Combine Activity Two: Stretch a 30-minute lunch break into 45 minutes. Return to office without detection.

The combine seems far more invasive than even the CIA's hiring process, which for the record I got three steps into before the government wisely decided I was not secret agent material. This is not because NFL owners are malevolent, controlling oligarchs bent on flexing their power. Don't misunderstand me: they are, but this has little to do with why the Combine involves everything but a thorough rectal exam.

(Actually, it may involve this, and if it does expect Mel Kiper to note "His colon reminds me of Cris Carter's: clean, powerful, and the kind of pipes you like to see on a champion.")

George Soros beat the market in currency trading for a long, long time. For the better part of his long streak defying the odds, Soros relied on a lot of natural talents: the ability to evaluate markets, the knack for sensing weakness in the position of a currency, and a born penchant for heavy but confident wagering. That word matters, though: wagering is precisely what he was doing, and doing so successfully with amounts of money that would make Dan Snyder crap his pants with envy and terror.*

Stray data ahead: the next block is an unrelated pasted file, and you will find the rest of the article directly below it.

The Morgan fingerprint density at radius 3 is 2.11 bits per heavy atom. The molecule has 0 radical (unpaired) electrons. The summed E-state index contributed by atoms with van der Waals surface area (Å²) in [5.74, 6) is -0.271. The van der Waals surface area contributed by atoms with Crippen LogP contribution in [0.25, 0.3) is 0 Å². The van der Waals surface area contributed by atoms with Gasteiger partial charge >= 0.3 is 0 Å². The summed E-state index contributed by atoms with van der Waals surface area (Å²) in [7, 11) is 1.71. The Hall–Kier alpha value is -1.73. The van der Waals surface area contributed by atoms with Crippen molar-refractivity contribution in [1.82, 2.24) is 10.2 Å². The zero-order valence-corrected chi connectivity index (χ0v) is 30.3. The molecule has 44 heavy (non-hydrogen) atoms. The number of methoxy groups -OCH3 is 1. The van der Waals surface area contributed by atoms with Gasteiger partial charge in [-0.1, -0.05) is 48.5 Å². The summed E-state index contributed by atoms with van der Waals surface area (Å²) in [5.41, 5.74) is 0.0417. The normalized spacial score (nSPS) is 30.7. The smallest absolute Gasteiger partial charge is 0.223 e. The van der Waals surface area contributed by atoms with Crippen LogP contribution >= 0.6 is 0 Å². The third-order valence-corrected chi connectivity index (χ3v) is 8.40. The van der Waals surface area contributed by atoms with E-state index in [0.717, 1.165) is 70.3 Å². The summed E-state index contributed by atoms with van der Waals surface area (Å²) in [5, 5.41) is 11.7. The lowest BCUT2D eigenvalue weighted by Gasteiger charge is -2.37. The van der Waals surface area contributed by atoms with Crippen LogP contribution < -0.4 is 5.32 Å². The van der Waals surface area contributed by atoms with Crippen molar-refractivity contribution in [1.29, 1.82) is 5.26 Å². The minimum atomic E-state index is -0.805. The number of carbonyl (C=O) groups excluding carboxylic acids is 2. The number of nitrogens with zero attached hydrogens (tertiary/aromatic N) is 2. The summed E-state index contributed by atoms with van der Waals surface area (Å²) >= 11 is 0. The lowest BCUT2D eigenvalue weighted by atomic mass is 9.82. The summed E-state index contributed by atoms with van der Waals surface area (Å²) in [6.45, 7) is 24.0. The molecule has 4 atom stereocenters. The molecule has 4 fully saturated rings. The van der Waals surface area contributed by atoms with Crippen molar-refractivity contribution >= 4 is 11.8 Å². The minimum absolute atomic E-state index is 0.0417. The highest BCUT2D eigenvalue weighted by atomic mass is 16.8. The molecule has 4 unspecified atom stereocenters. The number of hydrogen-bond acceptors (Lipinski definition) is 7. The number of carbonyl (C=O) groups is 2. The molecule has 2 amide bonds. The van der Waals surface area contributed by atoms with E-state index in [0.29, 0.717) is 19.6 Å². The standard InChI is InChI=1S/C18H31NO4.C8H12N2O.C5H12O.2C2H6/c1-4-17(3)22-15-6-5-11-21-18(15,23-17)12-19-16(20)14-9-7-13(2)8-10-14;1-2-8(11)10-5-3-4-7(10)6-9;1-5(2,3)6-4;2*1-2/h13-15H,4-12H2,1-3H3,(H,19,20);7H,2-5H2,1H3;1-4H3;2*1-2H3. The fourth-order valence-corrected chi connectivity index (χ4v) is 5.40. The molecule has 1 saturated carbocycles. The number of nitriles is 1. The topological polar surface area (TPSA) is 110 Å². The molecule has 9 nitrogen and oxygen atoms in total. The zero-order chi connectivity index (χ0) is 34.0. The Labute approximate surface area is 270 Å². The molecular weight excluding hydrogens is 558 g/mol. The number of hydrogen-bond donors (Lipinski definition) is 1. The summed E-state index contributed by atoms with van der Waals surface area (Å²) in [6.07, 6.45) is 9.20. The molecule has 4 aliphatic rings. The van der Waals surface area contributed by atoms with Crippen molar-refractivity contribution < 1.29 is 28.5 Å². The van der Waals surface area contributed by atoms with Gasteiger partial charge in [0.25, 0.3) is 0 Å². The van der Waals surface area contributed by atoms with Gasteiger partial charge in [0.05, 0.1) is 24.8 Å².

*In the event of a Dan Snyder pants-crapping, you may purchase these pants for $1,509 at the Redskins' Official Gift Shop.

There are a thousand comparisons here, but let's get one thing straight: none of them apply to you. Take the time to consider how negligent your employers have been about vetting you as a person. They did not, in all likelihood, ask for a complete physical. They probably did not submit you a full battery of psychological tests, or ask if your mother was a prostitute. They might not have even submitted you to a full spectrum drug test, and if so likely only tested for narcotics. You could have just walked right into that bank and gotten a job while your veins were coursing with steroids, you ripped rapscallion, you. 

Combine Activity Three: Use neighbor's unsecured wireless network for streaming Netflix movies without asking. Repeat until caught.

In fact, it's amazing how far you've gotten with this little scrutiny, but it's also sad for a very good reason. By commodity, there is no utility in placing you through NFL draft level scrutiny. You are a very replaceable part by the standards of the NFL's labor pool. Don't feel bad: at least there are 22 starters per squad in the NFL. By NBA standards you're worth even less since people above 6' 5" who are also athletic are even harder to find, and thus both more valuable individually and less willing to put up with the kind of overlording the NFL subjects their prospects to in the draft process. Doubt this, and doubt the ability of Shawn Bradley to buy sandwiches in 2011 with money he originally earned in 1993.*